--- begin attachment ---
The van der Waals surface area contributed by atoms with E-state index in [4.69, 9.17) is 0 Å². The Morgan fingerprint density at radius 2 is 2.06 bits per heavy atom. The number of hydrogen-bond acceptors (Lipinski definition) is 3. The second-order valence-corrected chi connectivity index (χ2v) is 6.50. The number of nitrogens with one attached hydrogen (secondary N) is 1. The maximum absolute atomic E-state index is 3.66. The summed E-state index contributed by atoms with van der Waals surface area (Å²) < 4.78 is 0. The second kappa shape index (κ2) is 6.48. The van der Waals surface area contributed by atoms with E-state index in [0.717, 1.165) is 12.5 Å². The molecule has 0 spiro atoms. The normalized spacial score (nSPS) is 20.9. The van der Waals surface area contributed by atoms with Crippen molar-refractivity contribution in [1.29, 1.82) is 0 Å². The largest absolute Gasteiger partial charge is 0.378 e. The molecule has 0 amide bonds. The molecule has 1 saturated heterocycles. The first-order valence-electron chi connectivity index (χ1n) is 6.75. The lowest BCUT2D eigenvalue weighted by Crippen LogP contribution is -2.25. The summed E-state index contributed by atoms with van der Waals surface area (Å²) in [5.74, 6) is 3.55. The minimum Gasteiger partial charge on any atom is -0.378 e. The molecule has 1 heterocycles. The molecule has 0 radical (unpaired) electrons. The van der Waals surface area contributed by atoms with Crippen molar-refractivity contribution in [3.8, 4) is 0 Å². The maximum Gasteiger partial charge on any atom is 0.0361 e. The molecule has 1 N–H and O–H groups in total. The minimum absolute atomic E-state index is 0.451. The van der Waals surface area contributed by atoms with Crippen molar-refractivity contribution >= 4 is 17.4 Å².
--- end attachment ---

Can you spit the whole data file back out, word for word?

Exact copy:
The van der Waals surface area contributed by atoms with E-state index in [4.69, 9.17) is 0 Å². The Morgan fingerprint density at radius 2 is 2.06 bits per heavy atom. The number of hydrogen-bond acceptors (Lipinski definition) is 3. The second-order valence-corrected chi connectivity index (χ2v) is 6.50. The number of nitrogens with one attached hydrogen (secondary N) is 1. The maximum absolute atomic E-state index is 3.66. The summed E-state index contributed by atoms with van der Waals surface area (Å²) < 4.78 is 0. The second kappa shape index (κ2) is 6.48. The van der Waals surface area contributed by atoms with E-state index in [0.717, 1.165) is 12.5 Å². The molecule has 0 spiro atoms. The normalized spacial score (nSPS) is 20.9. The van der Waals surface area contributed by atoms with Crippen molar-refractivity contribution in [1.29, 1.82) is 0 Å². The largest absolute Gasteiger partial charge is 0.378 e. The molecule has 0 amide bonds. The molecule has 1 saturated heterocycles. The first-order valence-electron chi connectivity index (χ1n) is 6.75. The lowest BCUT2D eigenvalue weighted by Crippen LogP contribution is -2.25. The summed E-state index contributed by atoms with van der Waals surface area (Å²) in [5.74, 6) is 3.55. The minimum Gasteiger partial charge on any atom is -0.378 e. The molecule has 1 heterocycles. The molecule has 0 radical (unpaired) electrons. The van der Waals surface area contributed by atoms with Crippen molar-refractivity contribution in [3.8, 4) is 0 Å². The maximum Gasteiger partial charge on any atom is 0.0361 e. The molecule has 1 N–H and O–H groups in total. The minimum absolute atomic E-state index is 0.451. The van der Waals surface area contributed by atoms with Crippen molar-refractivity contribution >= 4 is 17.4 Å².